“The soul never thinks without an image.”



“When there is an original sound in the world, it makes a hundred echoes.”

John A. Shedd

Decoding Modern Marketing


Once you have settled on a Brand Personality, you will need to develop a plan for how it is expressed. That starts with the visual expression of your brand, which is more than just selecting colors and shapes. It is a language, like music, that speaks to people directly with great meaning. There are no rules, except that your choices should reflect all the ideas that make up your brand, integrated into a single authentic visual style that is consistent with your personality. If your brand is dedicated to personal service, then it should visually reflect that with warmth and people. If, on the other hand, your brand is about efficiency and reliability, it will have a cooler personality, like many technology manufacturers.


The photography you choose, for example, is also very important. The style of the images, the way they are composed, the quality of the light, and, of course, what they feature, say important things about the nature of your brand personality. Consumers pick up on it. They might not always be conscious of all the small details that you will sweat over, but they respond emotionally to the aggregation of these many small impressions. Most of the visual choices you make will create these emotional impressions, which need to be aligned with your Brand Personality and consistent over time. This is especially important in our increasingly visual world where photography and videos seem to dominate media, particularly social media. Within a single picture or video, a brand can tell its complete story, from it’s purpose and mission to its proof of delivery, as evidenced by GoPro, which feeds a constant stream of videos into every corner of social media.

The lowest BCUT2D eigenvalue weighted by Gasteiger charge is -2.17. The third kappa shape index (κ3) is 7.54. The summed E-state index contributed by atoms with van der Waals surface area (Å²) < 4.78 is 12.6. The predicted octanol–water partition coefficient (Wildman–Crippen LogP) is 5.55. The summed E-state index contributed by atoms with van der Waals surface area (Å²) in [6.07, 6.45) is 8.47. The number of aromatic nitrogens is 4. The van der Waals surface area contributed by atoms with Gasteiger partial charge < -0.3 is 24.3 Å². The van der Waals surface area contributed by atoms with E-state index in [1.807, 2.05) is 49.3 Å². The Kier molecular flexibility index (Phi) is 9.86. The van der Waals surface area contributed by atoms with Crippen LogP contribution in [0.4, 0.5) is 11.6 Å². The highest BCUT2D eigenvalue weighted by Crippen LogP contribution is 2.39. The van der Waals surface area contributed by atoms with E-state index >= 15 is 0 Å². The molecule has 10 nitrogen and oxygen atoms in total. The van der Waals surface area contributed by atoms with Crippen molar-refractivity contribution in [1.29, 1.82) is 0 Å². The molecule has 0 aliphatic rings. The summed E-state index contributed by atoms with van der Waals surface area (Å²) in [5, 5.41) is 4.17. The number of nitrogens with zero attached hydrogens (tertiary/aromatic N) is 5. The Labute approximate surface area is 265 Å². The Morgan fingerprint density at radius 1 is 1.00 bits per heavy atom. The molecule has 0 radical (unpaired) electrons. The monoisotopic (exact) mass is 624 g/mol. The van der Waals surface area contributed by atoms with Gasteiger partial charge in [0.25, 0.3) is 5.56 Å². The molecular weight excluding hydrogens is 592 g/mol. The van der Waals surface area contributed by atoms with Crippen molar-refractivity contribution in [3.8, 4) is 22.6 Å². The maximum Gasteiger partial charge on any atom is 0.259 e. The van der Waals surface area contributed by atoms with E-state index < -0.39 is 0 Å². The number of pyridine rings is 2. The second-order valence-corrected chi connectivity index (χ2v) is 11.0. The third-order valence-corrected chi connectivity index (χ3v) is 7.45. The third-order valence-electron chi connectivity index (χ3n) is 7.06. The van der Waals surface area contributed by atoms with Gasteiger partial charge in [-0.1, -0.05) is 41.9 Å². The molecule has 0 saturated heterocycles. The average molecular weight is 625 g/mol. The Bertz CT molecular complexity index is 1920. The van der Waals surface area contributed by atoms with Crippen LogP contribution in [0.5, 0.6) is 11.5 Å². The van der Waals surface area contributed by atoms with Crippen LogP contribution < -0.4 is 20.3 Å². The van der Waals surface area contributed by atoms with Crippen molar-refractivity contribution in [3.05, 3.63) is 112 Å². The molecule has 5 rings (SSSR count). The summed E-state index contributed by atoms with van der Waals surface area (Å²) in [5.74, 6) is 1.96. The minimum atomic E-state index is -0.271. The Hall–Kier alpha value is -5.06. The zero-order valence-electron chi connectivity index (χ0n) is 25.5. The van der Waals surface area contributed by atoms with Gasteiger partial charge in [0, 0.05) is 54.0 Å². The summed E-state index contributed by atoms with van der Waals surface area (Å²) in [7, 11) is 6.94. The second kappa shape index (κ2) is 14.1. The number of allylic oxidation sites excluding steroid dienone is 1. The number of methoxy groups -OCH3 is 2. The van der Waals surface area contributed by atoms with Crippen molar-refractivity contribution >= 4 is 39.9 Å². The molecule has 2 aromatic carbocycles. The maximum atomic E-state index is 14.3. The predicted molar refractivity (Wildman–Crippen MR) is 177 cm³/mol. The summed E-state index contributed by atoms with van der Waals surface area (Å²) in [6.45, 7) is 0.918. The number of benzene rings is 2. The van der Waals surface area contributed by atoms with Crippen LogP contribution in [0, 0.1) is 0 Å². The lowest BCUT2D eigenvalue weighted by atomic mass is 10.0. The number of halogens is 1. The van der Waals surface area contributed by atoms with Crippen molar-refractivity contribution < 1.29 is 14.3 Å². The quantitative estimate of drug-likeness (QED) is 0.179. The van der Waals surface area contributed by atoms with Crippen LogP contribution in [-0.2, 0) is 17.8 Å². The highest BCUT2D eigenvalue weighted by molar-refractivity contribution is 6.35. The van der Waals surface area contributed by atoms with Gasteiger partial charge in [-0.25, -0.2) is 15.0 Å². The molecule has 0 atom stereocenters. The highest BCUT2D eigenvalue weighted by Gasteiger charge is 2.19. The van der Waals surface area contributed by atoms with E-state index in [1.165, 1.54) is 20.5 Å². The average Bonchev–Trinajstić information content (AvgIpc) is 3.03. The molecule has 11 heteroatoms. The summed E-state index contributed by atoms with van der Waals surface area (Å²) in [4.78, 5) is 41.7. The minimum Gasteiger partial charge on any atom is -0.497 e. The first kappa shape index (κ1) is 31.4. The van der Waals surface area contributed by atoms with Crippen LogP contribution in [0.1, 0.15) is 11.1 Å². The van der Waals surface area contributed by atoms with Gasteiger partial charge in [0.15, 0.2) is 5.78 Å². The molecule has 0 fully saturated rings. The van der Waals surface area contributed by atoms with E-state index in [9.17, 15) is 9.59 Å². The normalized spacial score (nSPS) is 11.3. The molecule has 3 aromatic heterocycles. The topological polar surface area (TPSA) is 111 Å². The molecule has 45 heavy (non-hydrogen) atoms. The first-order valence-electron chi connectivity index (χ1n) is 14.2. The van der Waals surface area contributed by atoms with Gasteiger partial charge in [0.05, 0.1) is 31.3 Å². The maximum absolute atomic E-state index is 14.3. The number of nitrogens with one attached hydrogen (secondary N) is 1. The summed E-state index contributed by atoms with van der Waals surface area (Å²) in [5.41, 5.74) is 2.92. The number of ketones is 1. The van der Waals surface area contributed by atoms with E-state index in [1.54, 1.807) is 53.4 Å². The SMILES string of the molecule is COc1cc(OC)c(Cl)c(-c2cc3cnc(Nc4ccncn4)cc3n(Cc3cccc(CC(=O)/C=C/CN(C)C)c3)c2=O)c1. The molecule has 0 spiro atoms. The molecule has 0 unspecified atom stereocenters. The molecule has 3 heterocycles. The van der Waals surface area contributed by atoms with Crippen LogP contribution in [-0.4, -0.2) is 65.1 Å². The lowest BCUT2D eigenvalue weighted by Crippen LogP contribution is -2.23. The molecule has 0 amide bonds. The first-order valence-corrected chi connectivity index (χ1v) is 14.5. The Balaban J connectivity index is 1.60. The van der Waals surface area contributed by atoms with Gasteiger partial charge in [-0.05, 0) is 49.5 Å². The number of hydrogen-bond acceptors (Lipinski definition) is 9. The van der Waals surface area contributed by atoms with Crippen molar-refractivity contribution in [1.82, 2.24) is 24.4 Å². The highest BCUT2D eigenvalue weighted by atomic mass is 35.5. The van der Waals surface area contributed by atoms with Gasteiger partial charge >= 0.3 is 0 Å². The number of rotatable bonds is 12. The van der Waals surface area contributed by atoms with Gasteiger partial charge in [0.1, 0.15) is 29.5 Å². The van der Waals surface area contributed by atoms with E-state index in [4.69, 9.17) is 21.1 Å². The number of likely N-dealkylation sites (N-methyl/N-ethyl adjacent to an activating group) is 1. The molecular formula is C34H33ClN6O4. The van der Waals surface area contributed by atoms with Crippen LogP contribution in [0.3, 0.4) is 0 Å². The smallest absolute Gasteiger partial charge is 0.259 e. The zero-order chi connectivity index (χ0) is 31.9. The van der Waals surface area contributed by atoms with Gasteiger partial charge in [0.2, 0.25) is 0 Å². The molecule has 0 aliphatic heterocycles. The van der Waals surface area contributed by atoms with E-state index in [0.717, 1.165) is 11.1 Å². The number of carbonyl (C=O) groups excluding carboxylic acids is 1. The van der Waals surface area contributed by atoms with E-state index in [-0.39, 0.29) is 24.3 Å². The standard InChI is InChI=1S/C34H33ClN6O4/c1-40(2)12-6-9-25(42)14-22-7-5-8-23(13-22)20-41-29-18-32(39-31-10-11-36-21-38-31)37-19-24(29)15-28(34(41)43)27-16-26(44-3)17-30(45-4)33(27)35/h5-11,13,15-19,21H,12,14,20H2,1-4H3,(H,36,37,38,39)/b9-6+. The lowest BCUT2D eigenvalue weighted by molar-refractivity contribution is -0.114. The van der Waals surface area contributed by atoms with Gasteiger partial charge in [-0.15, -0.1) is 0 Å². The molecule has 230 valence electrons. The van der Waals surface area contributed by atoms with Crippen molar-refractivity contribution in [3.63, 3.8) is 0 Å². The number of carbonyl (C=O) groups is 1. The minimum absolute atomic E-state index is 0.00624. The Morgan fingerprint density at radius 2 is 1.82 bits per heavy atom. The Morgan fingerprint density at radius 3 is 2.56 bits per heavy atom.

“Voice” denotes the style of speaking, written or aural, that a brand uses. There are as many styles as there are types of personality. The styles of speaking, the words you choose, say something about you, just as it would for a person. “Tone” is similar in that a creative manifestation of your brand, like a video, will have an overall tone, which might come from the music you select or the overall creative approach used. All of these factors need to align with your brand personality. You cannot have one brand on your website and another, different brand in your advertising. People will notice, and that inconsistency will leave an impression of inauthenticity. Every touch point should be part of this alignment and the consistency that it produces. This extends to even the scripts your customer service reps use and the way they speak.

Dollar Shave club exploded from a combination of a strong differentiated value proposition combined with a personality that was original and authentic. The idea was to talk to guys who wanted an easier, cheaper way to handle the whole shaving blade thing: “Dollarshaveclub.com – Our Blades are F***ing Great.” That same tone extended to the video that launched the brand and has continued to propel them to multiple bathroom products for guys and approaching nine figures in sales.


Once all of these elements have been decided, it is invaluable to produce a Brand Style Guide. The purpose of this document is to give everyone who might be creating marketing materials of any kind, from websites to TV commercials, clear direction on what fits the brand and what does not. It specifies, the typefaces you use, the style of writing, the way the logo can be featured and much more. It is also useful to provide a version of this document to employees who will be directly communicating with customers and prospects. This should lay out all the choices you’ve made about brand personality and your greater identity so that anyone representing the company can understand what and how they need to communicate.